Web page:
(BIVN) – The eruption of Kilauea volcano that started early Wednesday morning continues, and the alert level remains at Warning. The lava is all confined to the summit crater, and no unusual activity has been noted along the volcano’s rift zones.
In a June 7th update, the USGS Hawaiian Volcano Observatory reported multiple minor fountains were active in the central eastern portion of the crater floor – and there was even one vent open on the west wall of the caldera – all within the closed area of Hawaiʻi Volcanoes National Park.
A live web cam remains trained on the ongoing activity. Also, scientists have been sharing some of the images they have captured, such as video, taken from the south rim of the crater, showing a wind vortex above the eruption site, which formed due to the extreme heat.
At 9 a.m. this morning, scientists reported the largest lava fountain was consistently about 15 meters, or 50 feet high; although, during the early phase of the eruption, fountain bursts reached at least 60 meters, or 200 feet high.
Lava flows have covered much of the crater floor, which scientists say is approximately 370 acres, or 150 hectares, in size. Within less than four hours into the eruption, about 10 meters – or 33 feet – of new lava depth had been added to the crater floor.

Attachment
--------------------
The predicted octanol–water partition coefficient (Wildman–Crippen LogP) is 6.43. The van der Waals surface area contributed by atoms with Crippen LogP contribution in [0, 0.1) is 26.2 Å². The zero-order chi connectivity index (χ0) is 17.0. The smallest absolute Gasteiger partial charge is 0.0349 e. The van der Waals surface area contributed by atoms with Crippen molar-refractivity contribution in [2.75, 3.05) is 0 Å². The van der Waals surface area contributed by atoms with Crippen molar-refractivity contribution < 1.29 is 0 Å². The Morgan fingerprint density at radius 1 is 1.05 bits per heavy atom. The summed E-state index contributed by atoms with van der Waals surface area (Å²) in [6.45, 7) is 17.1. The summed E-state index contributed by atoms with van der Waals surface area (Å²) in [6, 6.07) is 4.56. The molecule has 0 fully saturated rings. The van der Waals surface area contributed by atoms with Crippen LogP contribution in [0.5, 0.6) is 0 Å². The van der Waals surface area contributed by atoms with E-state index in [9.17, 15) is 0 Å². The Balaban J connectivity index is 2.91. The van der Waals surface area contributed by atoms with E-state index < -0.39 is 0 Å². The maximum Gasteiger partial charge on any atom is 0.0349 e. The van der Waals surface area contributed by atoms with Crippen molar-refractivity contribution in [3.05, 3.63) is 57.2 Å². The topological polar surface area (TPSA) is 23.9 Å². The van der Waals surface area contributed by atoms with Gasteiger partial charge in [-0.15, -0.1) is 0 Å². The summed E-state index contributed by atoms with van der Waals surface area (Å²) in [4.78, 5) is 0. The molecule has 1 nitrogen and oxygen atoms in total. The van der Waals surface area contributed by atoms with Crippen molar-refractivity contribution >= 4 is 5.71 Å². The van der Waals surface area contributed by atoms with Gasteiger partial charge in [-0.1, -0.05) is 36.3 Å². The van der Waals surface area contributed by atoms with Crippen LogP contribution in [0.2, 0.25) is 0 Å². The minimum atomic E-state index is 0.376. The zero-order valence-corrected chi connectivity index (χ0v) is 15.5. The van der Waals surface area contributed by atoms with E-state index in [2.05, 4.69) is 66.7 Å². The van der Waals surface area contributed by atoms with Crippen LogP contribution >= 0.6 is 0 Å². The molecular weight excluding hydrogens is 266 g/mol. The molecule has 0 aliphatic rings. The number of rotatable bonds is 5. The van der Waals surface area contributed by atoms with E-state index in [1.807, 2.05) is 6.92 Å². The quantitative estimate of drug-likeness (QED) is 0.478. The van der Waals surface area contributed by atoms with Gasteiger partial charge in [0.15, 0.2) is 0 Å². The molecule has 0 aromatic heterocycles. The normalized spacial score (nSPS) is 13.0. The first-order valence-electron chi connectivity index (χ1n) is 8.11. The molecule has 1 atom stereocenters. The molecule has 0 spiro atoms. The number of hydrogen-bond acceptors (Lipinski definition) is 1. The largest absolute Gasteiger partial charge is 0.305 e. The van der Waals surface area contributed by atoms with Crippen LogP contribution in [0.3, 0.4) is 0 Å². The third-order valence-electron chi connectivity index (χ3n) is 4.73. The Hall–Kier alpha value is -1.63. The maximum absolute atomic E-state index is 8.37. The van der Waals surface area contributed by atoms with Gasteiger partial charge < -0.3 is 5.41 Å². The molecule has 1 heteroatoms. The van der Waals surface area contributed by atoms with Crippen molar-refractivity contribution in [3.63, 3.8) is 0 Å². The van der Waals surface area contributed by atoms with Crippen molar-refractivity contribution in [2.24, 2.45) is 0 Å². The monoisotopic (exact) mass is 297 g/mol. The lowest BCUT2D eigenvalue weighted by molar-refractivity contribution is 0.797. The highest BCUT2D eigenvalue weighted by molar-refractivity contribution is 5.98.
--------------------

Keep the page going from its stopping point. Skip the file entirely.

Shortly after the start of the eruption, the ongoing inflation measured at the summit switched to deflation, and although summit earthquake activity greatly diminished, there has been a resumption of eruptive tremor, as is measured during active lava movement.
The National Park Service also expects the eruption will draw thousands of spectators to the summit. Officials ask that visitors stay on marked trails and overlooks, and not enter closed areas. They are urged to avoid cliff edges and earth cracks, and that at 4,000 feet, the summit can be chilly, so everyone should bring a rain jacket, wear long pants and closed-toe shoes.
To avoid the crowds, visit after 9 p.m, and before 5 a.m. The park continues to be open 24 hours a day.